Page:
It was the Scientific Association n.a. T. Shevchenko headed by M. Grushevskyi that played an important role in the development of the Ukrainian science. Materials of the Lviv University were published in Polish language. There were four departments in the Lviv University before the First World War: Theological, Philosophical (restructured in the 20-s into the department of humanities and mathematics & environment), Law and Medical ones. The struggle for establishment of the independent and autonomous Ukrainian university has begun from the end of XIX century.

The lecturers’ and teachers’ staff of the University was represented by notable historians: Ivan Krypiakevych, Stepah Tomashevskyi and Mykhailo Grushevskyi – famous professor of the Ukrainian history and a head of the Scientific Association n.a. T. Shevchenko.

The Kharkiv University being the first educational institution at the Ukrainian territory belonging to the Russian Empire was established at the end of January, 1805.

The scientists of the University were in charge of publishing the almanacs, ethnographic bulletins and other Ukrainian language editions. To some extent it was favored due to the University Regulations (as of 1863), according to which the Russian universities have been provided with partial autonomy. However, upon murder of tsar Oleksandr, the Second in 1881, such liberal attitude was cancelled. The new Regulations (as of 1884) cancelled all privileges for the said educational institutions, thus resulting in its direct and full subordination to the Ministry of Education. From that time, no principals, deans and even professors had a chance to be elected: the universities were supervised by civil servant – the county supervisor. At the same time, the rights of the professors’ councils were also limited. The new university regulations were adopted in Russia only upon the known revolutionary event, in 1905. At this time the Kharkiv University had become a center of The Ukrainian national and democratic movement. According to some data, it was professor D. Bagalii who had already used the Ukrainian language for his lectures just at that time. I. Franko and M. Grushevskyi were given the academic degrees by the academic council of the University. After 1917 the University was reorganized into the Academy of Theoretical Studies, and lately – into the University of the People’s Education that was given the name after Professor O. Potebnia.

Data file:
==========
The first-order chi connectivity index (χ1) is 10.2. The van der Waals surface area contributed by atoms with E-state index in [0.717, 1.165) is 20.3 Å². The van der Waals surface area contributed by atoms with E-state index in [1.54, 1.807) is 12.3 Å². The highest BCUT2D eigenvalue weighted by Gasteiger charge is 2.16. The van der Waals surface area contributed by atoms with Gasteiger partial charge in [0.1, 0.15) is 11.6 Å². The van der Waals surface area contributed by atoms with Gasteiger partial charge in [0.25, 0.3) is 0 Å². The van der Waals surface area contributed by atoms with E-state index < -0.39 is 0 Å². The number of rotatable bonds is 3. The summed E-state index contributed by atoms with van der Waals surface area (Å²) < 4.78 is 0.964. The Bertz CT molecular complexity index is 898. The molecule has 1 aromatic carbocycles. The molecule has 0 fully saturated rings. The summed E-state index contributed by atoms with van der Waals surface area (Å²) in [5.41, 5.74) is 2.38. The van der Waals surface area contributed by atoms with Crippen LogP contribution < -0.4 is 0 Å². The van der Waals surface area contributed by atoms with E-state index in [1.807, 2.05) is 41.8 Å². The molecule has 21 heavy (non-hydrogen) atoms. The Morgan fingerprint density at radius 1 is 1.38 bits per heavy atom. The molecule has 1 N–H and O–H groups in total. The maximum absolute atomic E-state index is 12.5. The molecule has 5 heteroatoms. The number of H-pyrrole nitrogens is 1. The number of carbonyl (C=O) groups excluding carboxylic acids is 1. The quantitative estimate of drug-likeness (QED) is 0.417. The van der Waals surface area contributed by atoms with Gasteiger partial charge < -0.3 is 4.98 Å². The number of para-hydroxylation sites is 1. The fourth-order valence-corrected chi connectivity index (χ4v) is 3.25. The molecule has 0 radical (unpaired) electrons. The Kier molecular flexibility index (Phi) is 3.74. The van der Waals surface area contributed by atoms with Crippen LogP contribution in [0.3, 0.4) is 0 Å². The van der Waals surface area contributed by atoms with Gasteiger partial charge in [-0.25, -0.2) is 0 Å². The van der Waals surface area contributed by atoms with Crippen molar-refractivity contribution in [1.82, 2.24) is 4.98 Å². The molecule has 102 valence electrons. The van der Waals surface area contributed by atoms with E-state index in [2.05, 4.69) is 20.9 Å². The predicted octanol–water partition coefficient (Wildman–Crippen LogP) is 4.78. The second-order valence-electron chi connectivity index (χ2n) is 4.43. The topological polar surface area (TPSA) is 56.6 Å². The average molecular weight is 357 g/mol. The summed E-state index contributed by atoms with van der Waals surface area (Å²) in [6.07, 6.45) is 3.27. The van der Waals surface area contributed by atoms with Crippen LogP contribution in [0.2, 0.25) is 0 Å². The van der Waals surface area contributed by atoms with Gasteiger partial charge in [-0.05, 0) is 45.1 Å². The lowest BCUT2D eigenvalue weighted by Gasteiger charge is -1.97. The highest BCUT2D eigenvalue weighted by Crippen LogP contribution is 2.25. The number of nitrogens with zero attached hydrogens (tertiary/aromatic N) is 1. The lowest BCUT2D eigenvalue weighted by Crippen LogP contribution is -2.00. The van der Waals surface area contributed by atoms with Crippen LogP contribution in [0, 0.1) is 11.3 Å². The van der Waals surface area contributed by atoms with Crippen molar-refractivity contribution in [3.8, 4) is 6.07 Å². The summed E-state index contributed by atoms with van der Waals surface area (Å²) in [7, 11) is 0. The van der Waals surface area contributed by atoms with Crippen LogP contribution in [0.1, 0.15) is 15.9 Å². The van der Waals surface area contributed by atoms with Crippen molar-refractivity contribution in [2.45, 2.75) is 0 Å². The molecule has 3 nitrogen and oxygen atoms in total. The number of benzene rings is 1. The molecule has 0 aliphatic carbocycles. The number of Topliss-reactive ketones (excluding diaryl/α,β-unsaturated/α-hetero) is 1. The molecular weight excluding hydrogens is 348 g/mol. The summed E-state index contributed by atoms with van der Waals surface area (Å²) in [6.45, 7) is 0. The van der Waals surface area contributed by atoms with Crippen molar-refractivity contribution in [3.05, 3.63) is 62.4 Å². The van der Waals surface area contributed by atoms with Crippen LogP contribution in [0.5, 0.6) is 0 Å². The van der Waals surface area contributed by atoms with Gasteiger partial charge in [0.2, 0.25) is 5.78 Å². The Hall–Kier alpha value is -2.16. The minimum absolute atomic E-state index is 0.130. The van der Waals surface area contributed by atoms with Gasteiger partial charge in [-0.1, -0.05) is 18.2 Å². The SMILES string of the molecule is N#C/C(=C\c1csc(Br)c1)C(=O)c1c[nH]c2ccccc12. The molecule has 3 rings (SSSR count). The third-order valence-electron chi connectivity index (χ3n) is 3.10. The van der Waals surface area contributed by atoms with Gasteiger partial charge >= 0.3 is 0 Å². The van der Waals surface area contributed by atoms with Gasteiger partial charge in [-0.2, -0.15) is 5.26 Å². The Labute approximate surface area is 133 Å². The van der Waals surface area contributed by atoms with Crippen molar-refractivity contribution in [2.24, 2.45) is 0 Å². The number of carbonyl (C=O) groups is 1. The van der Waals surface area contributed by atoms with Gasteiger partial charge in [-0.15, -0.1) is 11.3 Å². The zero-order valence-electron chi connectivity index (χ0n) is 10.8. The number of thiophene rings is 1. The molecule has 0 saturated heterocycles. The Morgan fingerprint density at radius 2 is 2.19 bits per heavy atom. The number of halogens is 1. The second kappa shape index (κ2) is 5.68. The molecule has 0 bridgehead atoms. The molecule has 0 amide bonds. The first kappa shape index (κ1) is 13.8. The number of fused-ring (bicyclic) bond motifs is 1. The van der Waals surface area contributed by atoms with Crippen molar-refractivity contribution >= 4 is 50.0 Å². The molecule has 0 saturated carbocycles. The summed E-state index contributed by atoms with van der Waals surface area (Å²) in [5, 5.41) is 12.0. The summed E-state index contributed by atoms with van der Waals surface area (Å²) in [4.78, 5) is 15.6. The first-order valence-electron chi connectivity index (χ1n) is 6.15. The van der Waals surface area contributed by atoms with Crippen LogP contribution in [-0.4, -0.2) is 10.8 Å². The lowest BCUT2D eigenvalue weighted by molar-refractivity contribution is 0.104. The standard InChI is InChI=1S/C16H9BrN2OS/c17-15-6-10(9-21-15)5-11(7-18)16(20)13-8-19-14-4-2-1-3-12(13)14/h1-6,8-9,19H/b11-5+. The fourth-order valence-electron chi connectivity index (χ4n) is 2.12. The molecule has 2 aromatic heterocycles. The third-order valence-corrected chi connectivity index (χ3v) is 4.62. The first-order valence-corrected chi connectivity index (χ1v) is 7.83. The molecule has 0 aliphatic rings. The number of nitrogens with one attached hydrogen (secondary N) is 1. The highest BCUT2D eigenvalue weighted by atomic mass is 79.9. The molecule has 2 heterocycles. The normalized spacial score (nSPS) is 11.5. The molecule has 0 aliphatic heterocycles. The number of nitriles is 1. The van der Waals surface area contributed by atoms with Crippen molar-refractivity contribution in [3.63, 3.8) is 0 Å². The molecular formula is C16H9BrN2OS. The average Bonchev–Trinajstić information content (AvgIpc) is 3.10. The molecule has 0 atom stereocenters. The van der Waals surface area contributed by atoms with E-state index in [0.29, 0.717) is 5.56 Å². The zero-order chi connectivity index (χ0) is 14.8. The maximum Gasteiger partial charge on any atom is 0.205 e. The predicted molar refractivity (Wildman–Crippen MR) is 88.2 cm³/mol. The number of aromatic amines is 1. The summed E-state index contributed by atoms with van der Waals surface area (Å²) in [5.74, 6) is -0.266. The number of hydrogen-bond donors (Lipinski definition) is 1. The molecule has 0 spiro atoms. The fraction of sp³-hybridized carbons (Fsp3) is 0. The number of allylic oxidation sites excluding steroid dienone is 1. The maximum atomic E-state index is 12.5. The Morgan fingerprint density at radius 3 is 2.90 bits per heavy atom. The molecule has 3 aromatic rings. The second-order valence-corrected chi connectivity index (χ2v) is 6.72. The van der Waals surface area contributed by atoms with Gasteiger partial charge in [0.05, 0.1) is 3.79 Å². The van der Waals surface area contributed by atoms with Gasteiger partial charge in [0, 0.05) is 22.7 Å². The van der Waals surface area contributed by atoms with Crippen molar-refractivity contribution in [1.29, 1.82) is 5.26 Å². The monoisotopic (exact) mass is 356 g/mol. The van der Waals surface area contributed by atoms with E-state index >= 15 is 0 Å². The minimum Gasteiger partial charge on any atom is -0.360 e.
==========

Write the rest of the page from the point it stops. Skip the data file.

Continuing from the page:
The Kyiv University was established on July 15th, 1834. It was founded on the resource basis of the Kremenets Lyceum closed in 1831 because of Polish students taking part in the armed insurrection against tsarism. From the very beginning the educational institution had the only one department of philosophy. There were two divisions – historical and physicomathematical ones. The lecturers’ and teacher’s staff was represented by Polish, Russian and German professors. The most teachers of the Kremenets Lyceum were the Polish. Mykhailo Maksymovych (1804-1873) was appointed as a principal of the Kyiv University.

Formation of the Kyiv University as the educational institution was accompanied by significant obstacles; the educational process was interrupted many times.

However, even under such difficult conditions, the University succeeded in providing the education for a lot of notable and recognized scientists: Volodymyr Antonovych (1834-1908) – a historian, archaeologist, ethnographer and founder of the historical society; Dmytro Bagalii (1857-1932) – a notable historician of the XX century who researched the works of T. Shevchenko and I. Franko; Mykhailo Dragomanov (1841-1895) – a columnist, historian, expert in literature and folklore, economist, philosopher, public figure and cultural worker, graduate and teacher of the named University; and Mylhailo Starytskyi (1840-1904) – the Ukrainian writer, public figure and cultural worker. Among the teachers of the said University there were V. Vernadskyi and D. Trave. I.Turgeniev, D. Mendielieiev and M. Zhukovskyi were the permanent members of the Kyiv University.